Defense

Prediction: The BP Brand Won’t Survive

9 Jun , 2010  

There are huge unresolved questions around the uncapped well in the Gulf of Mexico.

  • When will it stop?
  • How long will it take to repair the environmental damage?
  • What will the total cost be to BP?
  • Will the BP brand survive?

For anyone interested in brands this last question is a particularly interesting one to think about.

Brands are the associations linked to a name, mark or symbol.  These associations can be positive or negative; a brand can help you or hurt you.  An unknown brand is better than a brand with strong negative associations.

I suspect BP has gotten more negative press than any brand in the history of the world.  The disaster has generated a stream of negative stories; it has gone on and on.  These stories have fed the vast global media machine.  People all over the world are writing about BP, blogging about BP and twittering about BP.  And all of this is negative.

When BP plugs the well and finishes the cleanup, the company will then have to make an important branding decision.  What should be done with the severely damaged BP brand?  Should the company try to rebuild it?  Or walk away?

My bet is that the company will drop the BP brand.  This might occur through an acquisition, where another company acquires BP and drops the tainted BP brand.  Or it might occur through a simple name change.

And this would be the right decision.  It will be virtually impossible to create positive associations around BP.  The media coverage has been so extensive and so widespread that the BP brand will always be tainted.

If BP caps the well in August look for the BP brand to fade away in 2011.


4 Responses

  1. Ed Burghard says:

    BP damaged more than its own brand. Read about the impact BP’s oil spill is having on local community brands and their practical challenge in getting back to being competitive for capital attraction.
    https://strengtheningbrandamerica.com/blog/?p=343

  2. craig kensek says:

    Pictures of beaches that people can’t go to because of this oil spill will refresh peoples’ memories for a long time. I predict that ultimately, the acronym BP will disappear and this company will rename itself.

    Years ago, Alleghany Airlines did a market research study. Many airlines scored more positively with the public than Alleghany did. Including some airlines that didn’t exist. That was part of the reason for changing their name to US Air.

    For British Petroleum – One anagram you can construct out of this – Big Trouble. RIP.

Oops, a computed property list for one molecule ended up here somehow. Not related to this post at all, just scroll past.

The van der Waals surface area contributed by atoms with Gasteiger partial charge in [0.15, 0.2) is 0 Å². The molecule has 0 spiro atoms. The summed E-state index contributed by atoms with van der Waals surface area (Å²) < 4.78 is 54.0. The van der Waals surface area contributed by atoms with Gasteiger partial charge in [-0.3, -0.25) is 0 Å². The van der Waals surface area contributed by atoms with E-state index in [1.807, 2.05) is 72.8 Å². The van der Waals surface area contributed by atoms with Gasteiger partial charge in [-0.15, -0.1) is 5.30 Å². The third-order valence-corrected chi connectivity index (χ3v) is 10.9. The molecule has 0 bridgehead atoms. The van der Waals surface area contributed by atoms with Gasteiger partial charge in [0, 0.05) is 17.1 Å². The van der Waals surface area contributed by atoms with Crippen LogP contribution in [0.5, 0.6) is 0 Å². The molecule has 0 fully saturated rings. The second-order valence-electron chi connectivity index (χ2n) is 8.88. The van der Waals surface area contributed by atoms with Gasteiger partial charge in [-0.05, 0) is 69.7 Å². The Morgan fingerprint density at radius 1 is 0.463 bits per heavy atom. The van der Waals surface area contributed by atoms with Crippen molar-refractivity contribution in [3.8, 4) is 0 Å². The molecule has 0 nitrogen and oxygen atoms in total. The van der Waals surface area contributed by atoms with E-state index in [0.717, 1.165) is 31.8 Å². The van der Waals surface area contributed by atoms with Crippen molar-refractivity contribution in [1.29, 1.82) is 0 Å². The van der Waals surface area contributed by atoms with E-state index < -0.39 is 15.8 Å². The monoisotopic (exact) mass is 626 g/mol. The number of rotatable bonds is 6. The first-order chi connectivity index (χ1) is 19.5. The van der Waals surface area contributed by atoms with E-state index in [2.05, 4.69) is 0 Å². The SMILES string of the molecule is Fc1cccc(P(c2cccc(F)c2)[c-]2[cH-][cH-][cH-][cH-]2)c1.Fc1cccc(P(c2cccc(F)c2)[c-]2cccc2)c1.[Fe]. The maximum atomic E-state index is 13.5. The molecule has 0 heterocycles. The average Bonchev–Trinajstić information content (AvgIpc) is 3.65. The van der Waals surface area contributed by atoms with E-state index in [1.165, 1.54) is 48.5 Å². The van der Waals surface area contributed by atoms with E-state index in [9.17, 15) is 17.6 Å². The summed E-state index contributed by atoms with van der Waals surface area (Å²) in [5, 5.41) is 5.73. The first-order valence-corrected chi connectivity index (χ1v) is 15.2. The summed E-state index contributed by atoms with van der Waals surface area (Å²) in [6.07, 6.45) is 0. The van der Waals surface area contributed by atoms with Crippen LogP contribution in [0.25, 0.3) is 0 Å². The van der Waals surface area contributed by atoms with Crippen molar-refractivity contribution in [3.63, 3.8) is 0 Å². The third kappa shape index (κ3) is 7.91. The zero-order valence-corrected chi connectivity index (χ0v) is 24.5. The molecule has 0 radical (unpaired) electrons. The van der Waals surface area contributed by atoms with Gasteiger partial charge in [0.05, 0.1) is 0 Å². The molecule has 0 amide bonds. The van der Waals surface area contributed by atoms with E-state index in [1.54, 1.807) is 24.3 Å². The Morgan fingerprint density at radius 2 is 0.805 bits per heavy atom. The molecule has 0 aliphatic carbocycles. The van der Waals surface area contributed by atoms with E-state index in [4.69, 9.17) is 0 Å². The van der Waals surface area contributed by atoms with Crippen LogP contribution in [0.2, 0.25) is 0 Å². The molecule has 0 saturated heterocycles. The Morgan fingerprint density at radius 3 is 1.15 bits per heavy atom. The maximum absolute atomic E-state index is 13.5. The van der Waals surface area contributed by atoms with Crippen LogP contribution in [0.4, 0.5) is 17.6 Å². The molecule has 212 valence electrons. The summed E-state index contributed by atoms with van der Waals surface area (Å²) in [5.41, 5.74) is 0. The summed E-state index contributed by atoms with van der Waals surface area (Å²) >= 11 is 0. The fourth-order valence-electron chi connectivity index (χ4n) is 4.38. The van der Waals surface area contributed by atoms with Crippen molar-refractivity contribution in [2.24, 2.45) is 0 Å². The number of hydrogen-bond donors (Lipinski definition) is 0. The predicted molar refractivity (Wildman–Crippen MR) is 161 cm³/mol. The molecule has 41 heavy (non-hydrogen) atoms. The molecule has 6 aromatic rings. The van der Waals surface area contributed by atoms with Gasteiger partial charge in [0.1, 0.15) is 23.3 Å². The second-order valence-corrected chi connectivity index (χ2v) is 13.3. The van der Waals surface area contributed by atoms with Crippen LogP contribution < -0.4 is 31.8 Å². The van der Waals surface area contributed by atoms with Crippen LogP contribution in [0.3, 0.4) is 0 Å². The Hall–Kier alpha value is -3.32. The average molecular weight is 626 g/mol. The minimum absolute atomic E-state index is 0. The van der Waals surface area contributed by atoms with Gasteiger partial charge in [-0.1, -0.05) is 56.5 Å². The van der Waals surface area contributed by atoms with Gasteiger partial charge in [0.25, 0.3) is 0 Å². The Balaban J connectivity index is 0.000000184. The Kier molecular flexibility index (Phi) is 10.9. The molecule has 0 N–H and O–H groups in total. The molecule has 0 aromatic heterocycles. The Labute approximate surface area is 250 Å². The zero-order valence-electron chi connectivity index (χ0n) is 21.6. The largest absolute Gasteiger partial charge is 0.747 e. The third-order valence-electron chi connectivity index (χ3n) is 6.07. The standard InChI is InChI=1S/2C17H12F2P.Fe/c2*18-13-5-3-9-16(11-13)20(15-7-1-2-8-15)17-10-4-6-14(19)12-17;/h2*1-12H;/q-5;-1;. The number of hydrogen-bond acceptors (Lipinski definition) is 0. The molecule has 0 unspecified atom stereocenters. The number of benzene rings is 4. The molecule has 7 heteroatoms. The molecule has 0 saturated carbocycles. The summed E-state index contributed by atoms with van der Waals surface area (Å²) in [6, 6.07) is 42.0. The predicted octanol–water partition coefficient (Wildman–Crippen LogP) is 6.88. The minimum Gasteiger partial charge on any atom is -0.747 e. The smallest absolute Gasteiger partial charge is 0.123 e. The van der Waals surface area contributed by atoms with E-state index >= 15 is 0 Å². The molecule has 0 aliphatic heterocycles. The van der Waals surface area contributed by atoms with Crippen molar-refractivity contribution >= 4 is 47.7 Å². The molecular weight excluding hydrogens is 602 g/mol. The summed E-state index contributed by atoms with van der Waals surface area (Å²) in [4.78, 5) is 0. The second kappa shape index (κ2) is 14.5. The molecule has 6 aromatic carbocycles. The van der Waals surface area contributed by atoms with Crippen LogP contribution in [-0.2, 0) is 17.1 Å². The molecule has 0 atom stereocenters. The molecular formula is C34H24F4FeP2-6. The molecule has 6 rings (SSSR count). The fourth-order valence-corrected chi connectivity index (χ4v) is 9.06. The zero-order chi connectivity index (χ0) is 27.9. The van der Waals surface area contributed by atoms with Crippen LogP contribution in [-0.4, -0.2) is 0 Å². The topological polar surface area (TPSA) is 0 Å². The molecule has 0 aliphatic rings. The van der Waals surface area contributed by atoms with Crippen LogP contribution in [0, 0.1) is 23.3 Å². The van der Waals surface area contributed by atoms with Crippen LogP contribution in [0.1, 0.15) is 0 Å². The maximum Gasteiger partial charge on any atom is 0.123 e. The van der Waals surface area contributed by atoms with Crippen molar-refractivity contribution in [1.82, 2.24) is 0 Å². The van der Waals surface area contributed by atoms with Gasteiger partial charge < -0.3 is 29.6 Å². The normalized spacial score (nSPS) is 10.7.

3. Devang says:

    If BP handles this incident honestly and do an admirable job of cleanups then the brand has not only chance to survive, but opportunity to thrive.

    Let’s be honest. This disaster is not going to stop offshore oil drillings. This will not be the last spill ever either. In other words, unlike other petro giants, only BP has the opportunity to show that it can clean up the environment quickly and effectively after such accidents.

    Of course, if BP can not manage this accident well then it will disappear.

    In the digital age, media coverage is widespread and extensive. However, at the same time, people’s attention span is getting shorter.

  4. craig kensek says:

    BP has lost “billions” of dollars in brand equity because of this incident. Their executives should have done an immediate mea culpa. They haven’t learned from recent incidents some auto manufacturers have had.

    One document circulated appeared to have cut and paste material related to the Valdez incident. There aren’t many polar bears that need rescuing in the Gulf off of Texas.

    They are spending a lot of $$ on full page adverts in newspapers, though.

    BP now stands for Big Problem. Clean-up will take years.

Leave a Reply

Archives

Conversation Across the Site

  • David Rose { This sounds very very difficult. You put alot of energy into it and obviosly care. I would suggest you focus on the room and let... }
  • M E Lesniak { I think you picked the wrong hill to stand on. You work at one of the most expensive degree factories in the country and I’m... }
  • Stephen Calkins { Forgiveness based on income? What if it is a wealthy family that figured borrowing cheaply was a good deal, but there is massive wealth? What... }
  • Todd Holscher { Transparency in pricing is a very good idea. Students will still susceptible to the influence of marketing and advertising by colleges, but it’s the right... }
  • Emita Hill { Vast sums of money. Alternatively provide more support to state schools so they can lower tuition and maybe to privates strictly for scholarships. }
  • David Rose { Tim, I dont think your views are balanced. You obviously are being paid by these loans. The money has been given to your university and... }
  • Read more Comments »

Collaborate with Tim

Tim helps companies around the world build great brands. To schedule a program or event click here. To learn more about Tim’s books, click here.